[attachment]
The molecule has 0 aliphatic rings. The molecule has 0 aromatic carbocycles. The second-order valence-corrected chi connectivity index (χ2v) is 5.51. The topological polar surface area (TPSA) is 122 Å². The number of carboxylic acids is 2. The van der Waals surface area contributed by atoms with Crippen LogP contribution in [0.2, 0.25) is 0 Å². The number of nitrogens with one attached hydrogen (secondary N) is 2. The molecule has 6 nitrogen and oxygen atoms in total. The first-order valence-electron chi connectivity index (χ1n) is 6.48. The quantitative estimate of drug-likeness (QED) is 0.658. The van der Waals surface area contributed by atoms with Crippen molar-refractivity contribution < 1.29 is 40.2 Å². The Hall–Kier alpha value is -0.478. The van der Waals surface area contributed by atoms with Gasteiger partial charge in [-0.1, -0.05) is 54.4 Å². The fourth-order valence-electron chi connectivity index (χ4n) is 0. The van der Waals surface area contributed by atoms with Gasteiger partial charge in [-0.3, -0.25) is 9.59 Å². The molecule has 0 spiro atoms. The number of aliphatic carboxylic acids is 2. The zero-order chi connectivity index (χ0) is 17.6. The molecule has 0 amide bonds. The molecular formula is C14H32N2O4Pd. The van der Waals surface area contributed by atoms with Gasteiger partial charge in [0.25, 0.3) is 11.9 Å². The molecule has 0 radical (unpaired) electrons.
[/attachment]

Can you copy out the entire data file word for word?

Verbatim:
The molecule has 0 aliphatic rings. The molecule has 0 aromatic carbocycles. The second-order valence-corrected chi connectivity index (χ2v) is 5.51. The topological polar surface area (TPSA) is 122 Å². The number of carboxylic acids is 2. The van der Waals surface area contributed by atoms with Crippen LogP contribution in [0.2, 0.25) is 0 Å². The number of nitrogens with one attached hydrogen (secondary N) is 2. The molecule has 6 nitrogen and oxygen atoms in total. The first-order valence-electron chi connectivity index (χ1n) is 6.48. The quantitative estimate of drug-likeness (QED) is 0.658. The van der Waals surface area contributed by atoms with Crippen molar-refractivity contribution < 1.29 is 40.2 Å². The Hall–Kier alpha value is -0.478. The van der Waals surface area contributed by atoms with Gasteiger partial charge in [-0.1, -0.05) is 54.4 Å². The fourth-order valence-electron chi connectivity index (χ4n) is 0. The van der Waals surface area contributed by atoms with Gasteiger partial charge in [-0.3, -0.25) is 9.59 Å². The molecule has 0 spiro atoms. The number of aliphatic carboxylic acids is 2. The zero-order chi connectivity index (χ0) is 17.6. The molecule has 0 amide bonds. The molecular formula is C14H32N2O4Pd. The van der Waals surface area contributed by atoms with Gasteiger partial charge in [0.25, 0.3) is 11.9 Å². The molecule has 0 radical (unpaired) electrons.